Sunday, October 11, 2009

4 Tips to Improve Your Finances

For the past two weeks I have been on a binge of learning more about personal finances. Currently, I am reading Ramit Sethi’s I Will Teach You To Be Rich. Yes the title is blatantly over the top, but the ideas expounded in it are not. Sethi gives practical advice for how to improve your finances.

Here are some tips that I have taken from Sethi and other research on personal finance:
  • Improve your credit score. This can be done in a couple different ways but the easiest is getting a credit card and then paying the full amount off every month. Having a good credit score will save you thousands down the road.
  • Keep track of your expenses. This can be done any way that works for you. But beware, if your method of budgeting is not easy you will not do it. A website that I just discovered and am in love with right now is The site tracks all expenses from your debit or credit card and automatically sorts them into categories. Then you can see exactly where all of your money is going. The site lets you set budgets, gives you warning and even lets you track any loans, all income and pretty much anything else. Check it out.
  • Invest early. You have heard it before. I’ve heard it before. Even if you do not have a lot of money, do a little. If your employer matches your 401(k) invest what you can, otherwise you are losing free money. When figuring out your budget, try to take out a portion right off the top for investing.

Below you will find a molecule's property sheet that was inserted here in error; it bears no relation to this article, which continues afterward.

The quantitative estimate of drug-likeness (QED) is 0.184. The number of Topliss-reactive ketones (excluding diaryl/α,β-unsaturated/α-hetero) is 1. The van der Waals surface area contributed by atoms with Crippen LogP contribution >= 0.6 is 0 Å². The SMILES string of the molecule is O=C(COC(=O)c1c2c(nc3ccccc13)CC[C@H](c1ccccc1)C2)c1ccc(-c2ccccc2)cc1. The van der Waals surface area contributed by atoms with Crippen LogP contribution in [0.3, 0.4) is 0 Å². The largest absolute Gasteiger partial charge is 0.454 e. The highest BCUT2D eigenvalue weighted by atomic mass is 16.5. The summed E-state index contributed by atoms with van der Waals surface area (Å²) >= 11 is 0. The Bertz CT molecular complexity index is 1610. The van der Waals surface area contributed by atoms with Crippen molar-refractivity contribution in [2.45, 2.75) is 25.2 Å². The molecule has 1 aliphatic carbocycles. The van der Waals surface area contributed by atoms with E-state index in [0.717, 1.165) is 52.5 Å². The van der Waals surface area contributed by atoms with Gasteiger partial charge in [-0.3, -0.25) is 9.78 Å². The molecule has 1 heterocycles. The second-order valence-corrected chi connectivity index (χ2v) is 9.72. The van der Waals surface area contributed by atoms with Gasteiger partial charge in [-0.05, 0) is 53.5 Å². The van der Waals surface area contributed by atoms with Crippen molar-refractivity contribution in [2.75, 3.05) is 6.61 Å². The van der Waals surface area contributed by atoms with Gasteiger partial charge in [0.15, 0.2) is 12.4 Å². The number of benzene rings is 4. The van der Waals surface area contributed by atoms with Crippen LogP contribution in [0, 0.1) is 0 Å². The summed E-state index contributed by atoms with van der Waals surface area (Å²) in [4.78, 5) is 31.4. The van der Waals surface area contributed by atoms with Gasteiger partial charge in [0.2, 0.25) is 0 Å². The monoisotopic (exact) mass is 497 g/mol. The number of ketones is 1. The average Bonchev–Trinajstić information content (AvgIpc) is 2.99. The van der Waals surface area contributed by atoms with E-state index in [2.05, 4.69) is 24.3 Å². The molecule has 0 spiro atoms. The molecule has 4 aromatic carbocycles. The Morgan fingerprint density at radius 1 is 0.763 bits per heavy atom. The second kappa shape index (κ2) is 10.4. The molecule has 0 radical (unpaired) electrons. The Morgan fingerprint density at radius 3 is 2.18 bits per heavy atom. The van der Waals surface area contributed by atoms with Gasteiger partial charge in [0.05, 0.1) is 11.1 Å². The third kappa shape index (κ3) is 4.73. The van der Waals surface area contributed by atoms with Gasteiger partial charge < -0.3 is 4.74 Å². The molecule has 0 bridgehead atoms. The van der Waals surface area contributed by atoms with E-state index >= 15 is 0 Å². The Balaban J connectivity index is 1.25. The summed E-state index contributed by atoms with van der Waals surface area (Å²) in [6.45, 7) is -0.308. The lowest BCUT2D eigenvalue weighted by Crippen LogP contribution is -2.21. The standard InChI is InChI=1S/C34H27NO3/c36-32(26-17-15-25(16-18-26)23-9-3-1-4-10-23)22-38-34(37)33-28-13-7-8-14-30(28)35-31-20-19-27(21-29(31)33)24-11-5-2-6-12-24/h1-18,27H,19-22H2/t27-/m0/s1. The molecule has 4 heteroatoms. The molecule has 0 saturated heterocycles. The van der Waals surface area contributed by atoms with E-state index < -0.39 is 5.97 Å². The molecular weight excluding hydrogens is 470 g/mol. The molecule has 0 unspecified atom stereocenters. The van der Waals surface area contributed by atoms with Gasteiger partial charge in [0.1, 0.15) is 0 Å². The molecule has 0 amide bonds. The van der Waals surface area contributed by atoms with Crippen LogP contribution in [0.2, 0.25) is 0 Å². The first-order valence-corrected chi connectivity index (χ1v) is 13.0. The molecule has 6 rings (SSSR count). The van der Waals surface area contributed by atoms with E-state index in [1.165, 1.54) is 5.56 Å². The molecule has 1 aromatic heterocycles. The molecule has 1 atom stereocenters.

• Spend money on what you love. If you do not spend on the things you really enjoy you will not stick with your spending plan. Try to cut money from things you do not really care about and spend money on things you do. For me, I do not really care about the car I drive, the clothes I wear or the restaurants I go to eat. So (when not taking the bus) I drive a ’97 Bonneville, wear clothes I’ve had since high school and eat a lot of soup. I do care about my education, my future wedding and watching football games. So I spend thousands on going to school, a lot on wedding reception sites and DJs and on an HD cable package.
Personal finance is often made overly complicated with too much data and too many options. It does not have to be that hard.

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